For this reason, masscourts.org isn’t perfect for landlord-tenant screening.  However, it is useful for determining if a particular tenant has been frequently evicted, or if a landlord has often been subject to complaints from tenants.

An important word of caution, from someone who represents landlords and tenants: don’t assume the worst because a party has been involved in an eviction case.  Tenants are sometimes named in eviction cases for no-fault reasons, such as the adult children of parents who are being evicted.  Likewise, claims can be raised against a landlord that aren’t really meritorious, and are only meant to be a “delay” tactic.  In short, while masscourts.org is helpful for landlord-tenant screening, it should never be the only deciding factor in selecting a tenant or landlord.

If you need assistance with a landlord-tenant matter, contact me for a consultation.

Dividing Property Through Partition: 3 Things to Know


Dividing property through partition is the legal process by which an owner of real property can force the sale of property owned with a co-owner. In Massachusetts, a partition case may be filed in Land Court or Probate and Family Court. In this post, I’ll discuss three things to know about this process.

Partition is An Absolute Right

Partition occurs when multiple persons own real property together, and one wants to sell. If the parties cannot agree to a sale of the property or buy-out of the individual owner’s share of the property, any party may file a case for partition.

In my experience, the most common case for partition occurs when property is owned among family members, such as a home that a set of siblings inherited from their parents. Married couples generally cannot divide property through a partition; such a matter is usually handled through a divorce.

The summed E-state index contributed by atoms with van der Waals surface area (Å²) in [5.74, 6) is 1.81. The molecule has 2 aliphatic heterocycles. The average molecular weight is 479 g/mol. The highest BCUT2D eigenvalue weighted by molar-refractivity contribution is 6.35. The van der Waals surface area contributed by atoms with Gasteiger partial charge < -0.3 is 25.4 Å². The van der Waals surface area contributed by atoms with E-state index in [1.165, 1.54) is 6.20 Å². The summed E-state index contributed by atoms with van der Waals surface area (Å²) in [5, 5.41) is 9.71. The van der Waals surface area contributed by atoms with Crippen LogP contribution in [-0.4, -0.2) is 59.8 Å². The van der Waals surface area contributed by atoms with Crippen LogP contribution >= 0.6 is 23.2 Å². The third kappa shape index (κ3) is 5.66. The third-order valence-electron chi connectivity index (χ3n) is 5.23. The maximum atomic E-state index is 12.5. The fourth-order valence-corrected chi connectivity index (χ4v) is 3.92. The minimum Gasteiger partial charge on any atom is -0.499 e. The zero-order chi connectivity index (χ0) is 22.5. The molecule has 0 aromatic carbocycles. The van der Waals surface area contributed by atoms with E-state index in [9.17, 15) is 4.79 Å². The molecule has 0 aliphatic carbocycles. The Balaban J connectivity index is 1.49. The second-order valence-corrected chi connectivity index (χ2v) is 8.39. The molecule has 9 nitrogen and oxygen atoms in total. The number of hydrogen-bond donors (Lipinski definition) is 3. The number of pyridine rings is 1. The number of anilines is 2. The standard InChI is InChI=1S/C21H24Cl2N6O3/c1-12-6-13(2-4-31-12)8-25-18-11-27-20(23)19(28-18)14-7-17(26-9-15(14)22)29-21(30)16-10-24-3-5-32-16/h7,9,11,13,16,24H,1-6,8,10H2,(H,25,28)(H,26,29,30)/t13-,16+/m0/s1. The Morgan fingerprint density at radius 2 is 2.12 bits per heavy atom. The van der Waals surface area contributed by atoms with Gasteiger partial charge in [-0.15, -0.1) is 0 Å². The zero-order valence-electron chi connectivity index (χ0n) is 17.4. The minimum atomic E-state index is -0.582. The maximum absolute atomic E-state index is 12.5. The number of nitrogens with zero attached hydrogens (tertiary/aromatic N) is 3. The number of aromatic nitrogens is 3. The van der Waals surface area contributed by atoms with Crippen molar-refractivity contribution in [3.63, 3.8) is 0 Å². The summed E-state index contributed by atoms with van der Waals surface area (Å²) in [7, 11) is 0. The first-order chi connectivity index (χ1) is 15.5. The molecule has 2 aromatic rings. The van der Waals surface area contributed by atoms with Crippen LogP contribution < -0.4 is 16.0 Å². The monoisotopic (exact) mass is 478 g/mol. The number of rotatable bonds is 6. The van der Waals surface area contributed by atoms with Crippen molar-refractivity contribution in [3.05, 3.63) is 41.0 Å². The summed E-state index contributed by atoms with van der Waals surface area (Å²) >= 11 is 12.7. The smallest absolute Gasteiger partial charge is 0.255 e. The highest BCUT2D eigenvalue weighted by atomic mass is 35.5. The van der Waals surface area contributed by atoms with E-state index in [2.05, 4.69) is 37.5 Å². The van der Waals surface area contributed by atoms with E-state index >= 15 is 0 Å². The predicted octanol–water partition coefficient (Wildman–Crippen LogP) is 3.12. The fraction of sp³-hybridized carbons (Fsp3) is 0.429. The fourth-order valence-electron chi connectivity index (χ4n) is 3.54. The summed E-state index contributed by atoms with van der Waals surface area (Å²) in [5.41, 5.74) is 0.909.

Partition is a matter of absolute right. This means that, with few exceptions, any owner of property owned by multiple parties is entitled to divide the property.

A Court in a Partition Case Can Either Divide the Property or Order it By Sale

Dividing property through partition is done through one of two ways: (1) a physical division of property (“in kind”) or (2) by sale.

Courts prefer to physically divide property, if possible, to avoid a sale. This, however, is not possible in many cases, particularly for residential property in urban cities and towns. When this is not possible, the court will order the property for sale.

Most times, a court in partition will allow any of the parties who do not wish to sell the property to buy the other party’s share, to avoid having to do a full sale, commonly referred to as a “set off.”

Dividing Property Through Partition Is Expensive

One of the main functions of a court in a partition case is to determine who gets what from the sale of the property. The starting point is the ownership shares of each owner. If a brother and sister each own 50% of partition property, this will be the starting point for determining how much each gets from the sale.

While this is the starting point, it is not the end for determining each owner’s portion from sale. A court in a partition case determines the respective shares of each owner based on what is “just and equal.” This means that, if one owner has paid more of the required property expenses than another owner, the court can take this into account when determining the final distribution.

Dividing property through partition, however, is an expensive process. Attorney fees, court costs, and other required fees can add up quickly, and eat into the parties’ proceeds from the property.

For this reason, it is wise to try and avoid a partition altogether and reach an agreement for selling the property without court involvement.

Conclusion

As an experienced real estate attorney, I’ve helped many Massachusetts property owners resolve their legal disputes promptly and affordably. If you are involved in a dispute regarding the division of property, contact me for a consultation.

Deadlines for Enforcing a Mortgage

The Appeals Court issued a decision last week concerning the deadline for enforcing a mortgage in Massachusetts, under the obsolete mortgage statute. The full decision, Thornton v. Thornton, is included below.

Thornton isn’t the first appellate decision to look at this issue, and continues a trend of Massachusetts courts rejecting attempts by borrowers to eliminate mortgage requirements.

What Is a Mortgage?

A mortgage is an agreement that gives a lender security against a borrower when making a loan for real property. Under a standard mortgage, a lender is permitted to foreclose a property if the debt is not repaid. Without a mortgage, a lender would only have the right to sue the borrower for the owed money, and have no claim to the property itself.